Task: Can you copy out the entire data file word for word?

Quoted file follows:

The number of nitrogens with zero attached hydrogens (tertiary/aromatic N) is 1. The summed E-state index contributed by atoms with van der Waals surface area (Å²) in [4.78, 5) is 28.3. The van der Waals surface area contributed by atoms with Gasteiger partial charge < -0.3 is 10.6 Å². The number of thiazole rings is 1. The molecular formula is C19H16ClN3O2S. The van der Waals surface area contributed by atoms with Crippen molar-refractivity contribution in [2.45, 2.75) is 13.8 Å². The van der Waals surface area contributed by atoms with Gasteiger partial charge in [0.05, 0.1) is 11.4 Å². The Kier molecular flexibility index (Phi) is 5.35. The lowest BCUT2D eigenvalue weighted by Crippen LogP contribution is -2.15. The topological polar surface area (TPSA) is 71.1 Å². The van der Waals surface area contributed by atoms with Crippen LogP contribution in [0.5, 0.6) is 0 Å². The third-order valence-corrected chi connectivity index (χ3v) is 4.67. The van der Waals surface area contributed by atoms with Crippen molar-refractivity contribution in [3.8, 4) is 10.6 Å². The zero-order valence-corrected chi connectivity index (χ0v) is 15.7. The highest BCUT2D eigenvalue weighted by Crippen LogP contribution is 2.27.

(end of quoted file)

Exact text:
The number of nitrogens with zero attached hydrogens (tertiary/aromatic N) is 1. The summed E-state index contributed by atoms with van der Waals surface area (Å²) in [4.78, 5) is 28.3. The van der Waals surface area contributed by atoms with Gasteiger partial charge < -0.3 is 10.6 Å². The number of thiazole rings is 1. The molecular formula is C19H16ClN3O2S. The van der Waals surface area contributed by atoms with Crippen molar-refractivity contribution in [2.45, 2.75) is 13.8 Å². The van der Waals surface area contributed by atoms with Gasteiger partial charge in [0.05, 0.1) is 11.4 Å². The Kier molecular flexibility index (Phi) is 5.35. The lowest BCUT2D eigenvalue weighted by Crippen LogP contribution is -2.15. The topological polar surface area (TPSA) is 71.1 Å². The van der Waals surface area contributed by atoms with Crippen LogP contribution in [0.5, 0.6) is 0 Å². The third-order valence-corrected chi connectivity index (χ3v) is 4.67. The van der Waals surface area contributed by atoms with Crippen molar-refractivity contribution in [3.8, 4) is 10.6 Å². The zero-order valence-corrected chi connectivity index (χ0v) is 15.7. The highest BCUT2D eigenvalue weighted by Crippen LogP contribution is 2.27.